The duke of Urbino (Francesco) went in person to the relief of Camarino, merely to provision the castle, as he says, though he took with him no less than 5,000 infantry and 500 cavalry, He writes in date of the 15th inst., from the neighbourhood of a town called Fabriano, belonging to the Papal States, that succour had been introduced into Camarino without the least impediment, and without any harm whatever having been done to the lands of the Church. He says as much to his ambassador here in Venice, as Your Majesty will see by the enclosed copy of his letter, and seems to think that His Holiness ought not to be at all offended, since what he did was only to provision Camarino. However, letters from Rome affirm the contrary, stating that His Holiness has felt it very much and considers himself greatly injured by it. I have told the Signory and the Duke also that they ought to avoid as much as possible giving His Holiness causes for annoyance and just complaint, and that Your Majesty will then be able to defend their interests if attacked, as most probably they will be, if ever His Holiness undertakes against the father what he once undertook against the son (Guidobaldo). I venture upon these remarks because I perceive that this Doge and Council seem glad that Camarino has been revictualled. and that they secretly applaud and approve of the Duke's doings, who, thus encouraged, might one of these days do some highly inconvenient act. It would, however, be desirable to find out some means of putting a stop to such doings. In my opinion the only remedy lies in Your Majesty's authority and love of justice, as this Signory wishes sincerely for the peace of Italy, and will be glad that a final settlement of the question be made between His Holiness and the Duke.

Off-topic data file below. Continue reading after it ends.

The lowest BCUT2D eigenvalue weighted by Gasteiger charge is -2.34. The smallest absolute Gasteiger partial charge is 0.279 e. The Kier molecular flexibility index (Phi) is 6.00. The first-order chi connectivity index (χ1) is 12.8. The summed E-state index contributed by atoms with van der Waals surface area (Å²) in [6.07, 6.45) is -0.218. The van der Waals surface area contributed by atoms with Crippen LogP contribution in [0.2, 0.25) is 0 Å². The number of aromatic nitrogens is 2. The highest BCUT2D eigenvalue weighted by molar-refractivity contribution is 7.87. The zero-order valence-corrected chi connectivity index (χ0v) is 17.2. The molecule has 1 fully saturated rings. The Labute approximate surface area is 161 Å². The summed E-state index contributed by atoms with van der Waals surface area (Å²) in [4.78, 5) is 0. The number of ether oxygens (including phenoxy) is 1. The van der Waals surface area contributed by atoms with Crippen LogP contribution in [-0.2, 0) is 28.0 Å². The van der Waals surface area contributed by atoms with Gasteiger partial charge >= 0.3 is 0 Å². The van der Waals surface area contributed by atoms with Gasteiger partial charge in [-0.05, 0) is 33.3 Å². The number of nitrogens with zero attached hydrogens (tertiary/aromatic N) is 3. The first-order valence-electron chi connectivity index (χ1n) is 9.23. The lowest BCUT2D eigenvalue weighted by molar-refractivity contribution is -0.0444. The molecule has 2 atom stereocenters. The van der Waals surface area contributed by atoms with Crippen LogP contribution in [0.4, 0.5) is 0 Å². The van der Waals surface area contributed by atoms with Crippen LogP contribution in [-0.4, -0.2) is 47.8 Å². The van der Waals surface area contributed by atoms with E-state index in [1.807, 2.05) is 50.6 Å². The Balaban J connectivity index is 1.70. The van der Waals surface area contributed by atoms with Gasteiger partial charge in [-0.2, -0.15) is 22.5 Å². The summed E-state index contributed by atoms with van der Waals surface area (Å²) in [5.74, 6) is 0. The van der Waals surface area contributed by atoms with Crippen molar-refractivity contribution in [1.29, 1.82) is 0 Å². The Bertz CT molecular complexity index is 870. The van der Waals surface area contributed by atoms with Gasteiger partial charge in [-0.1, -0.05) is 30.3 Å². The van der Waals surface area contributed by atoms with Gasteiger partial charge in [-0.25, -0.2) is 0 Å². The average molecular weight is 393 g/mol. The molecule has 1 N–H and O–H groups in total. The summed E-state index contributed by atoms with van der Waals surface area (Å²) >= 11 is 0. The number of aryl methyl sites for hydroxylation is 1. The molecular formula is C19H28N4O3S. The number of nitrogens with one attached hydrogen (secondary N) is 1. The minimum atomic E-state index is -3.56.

The Duke's ambassador tells me in his master's name that he hears from France that the king of that country is about to send to him a Milanese, whose name is Nucanto Niacusan, but that he (the Duke) is entirely ignorant of the cause and object of his conning. The ambassador further asked me whether I thought it was a fit thing for his master to receive him, assuring me that on no account would he listen to any overtures or proposals against Your Majesty's interests. My answer has been that the Signory was a good brother of the said King, and that hitherto they had lived at peace with each other. My impression was that he ought not to listen to the envoy, and yet as he (the Duke) might do service by telling us what the man wanted of him, I could not do less than advise him to listen to what he had to say. Such was my answer to the ambassador, thinking that with or against my advice, the Duke, his master, would receive the man all the same, and that perhaps in putting such a question to me the ambassador's idea was to sound me, &c. We shall see what he says next.